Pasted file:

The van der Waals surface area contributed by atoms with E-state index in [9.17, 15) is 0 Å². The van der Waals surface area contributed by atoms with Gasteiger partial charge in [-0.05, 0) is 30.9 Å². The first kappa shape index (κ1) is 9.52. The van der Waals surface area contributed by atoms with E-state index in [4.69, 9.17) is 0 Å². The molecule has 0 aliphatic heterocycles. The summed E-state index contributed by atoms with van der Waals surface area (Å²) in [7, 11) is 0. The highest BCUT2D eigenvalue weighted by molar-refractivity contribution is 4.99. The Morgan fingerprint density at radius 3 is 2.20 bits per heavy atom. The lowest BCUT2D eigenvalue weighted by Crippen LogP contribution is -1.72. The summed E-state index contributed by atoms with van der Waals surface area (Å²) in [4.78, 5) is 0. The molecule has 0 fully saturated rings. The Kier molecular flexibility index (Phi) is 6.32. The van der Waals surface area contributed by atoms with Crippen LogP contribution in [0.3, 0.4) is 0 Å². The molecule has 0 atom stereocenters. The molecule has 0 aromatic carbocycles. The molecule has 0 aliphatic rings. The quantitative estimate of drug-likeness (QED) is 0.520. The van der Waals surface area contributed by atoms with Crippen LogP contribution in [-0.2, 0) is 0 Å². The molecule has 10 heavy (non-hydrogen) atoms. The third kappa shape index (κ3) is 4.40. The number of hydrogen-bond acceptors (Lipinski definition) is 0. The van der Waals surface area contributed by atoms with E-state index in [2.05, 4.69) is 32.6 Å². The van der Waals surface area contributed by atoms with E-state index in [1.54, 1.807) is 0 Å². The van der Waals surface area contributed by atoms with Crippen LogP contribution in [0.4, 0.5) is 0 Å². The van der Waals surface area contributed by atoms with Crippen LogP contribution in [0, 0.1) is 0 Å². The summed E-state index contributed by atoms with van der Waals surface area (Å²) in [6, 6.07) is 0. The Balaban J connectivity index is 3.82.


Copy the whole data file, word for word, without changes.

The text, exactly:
The van der Waals surface area contributed by atoms with E-state index in [9.17, 15) is 0 Å². The van der Waals surface area contributed by atoms with Gasteiger partial charge in [-0.05, 0) is 30.9 Å². The first kappa shape index (κ1) is 9.52. The van der Waals surface area contributed by atoms with E-state index in [4.69, 9.17) is 0 Å². The molecule has 0 aliphatic heterocycles. The summed E-state index contributed by atoms with van der Waals surface area (Å²) in [7, 11) is 0. The highest BCUT2D eigenvalue weighted by molar-refractivity contribution is 4.99. The Morgan fingerprint density at radius 3 is 2.20 bits per heavy atom. The lowest BCUT2D eigenvalue weighted by Crippen LogP contribution is -1.72. The summed E-state index contributed by atoms with van der Waals surface area (Å²) in [4.78, 5) is 0. The molecule has 0 fully saturated rings. The Kier molecular flexibility index (Phi) is 6.32. The van der Waals surface area contributed by atoms with Crippen LogP contribution in [0.3, 0.4) is 0 Å². The molecule has 0 atom stereocenters. The molecule has 0 aromatic carbocycles. The molecule has 0 aliphatic rings. The quantitative estimate of drug-likeness (QED) is 0.520. The van der Waals surface area contributed by atoms with Crippen LogP contribution in [-0.2, 0) is 0 Å². The molecule has 10 heavy (non-hydrogen) atoms. The third kappa shape index (κ3) is 4.40. The number of hydrogen-bond acceptors (Lipinski definition) is 0. The van der Waals surface area contributed by atoms with E-state index in [2.05, 4.69) is 32.6 Å². The van der Waals surface area contributed by atoms with E-state index in [1.54, 1.807) is 0 Å². The van der Waals surface area contributed by atoms with Crippen LogP contribution in [0.4, 0.5) is 0 Å². The van der Waals surface area contributed by atoms with Crippen LogP contribution in [0, 0.1) is 0 Å². The summed E-state index contributed by atoms with van der Waals surface area (Å²) in [6, 6.07) is 0. The Balaban J connectivity index is 3.82.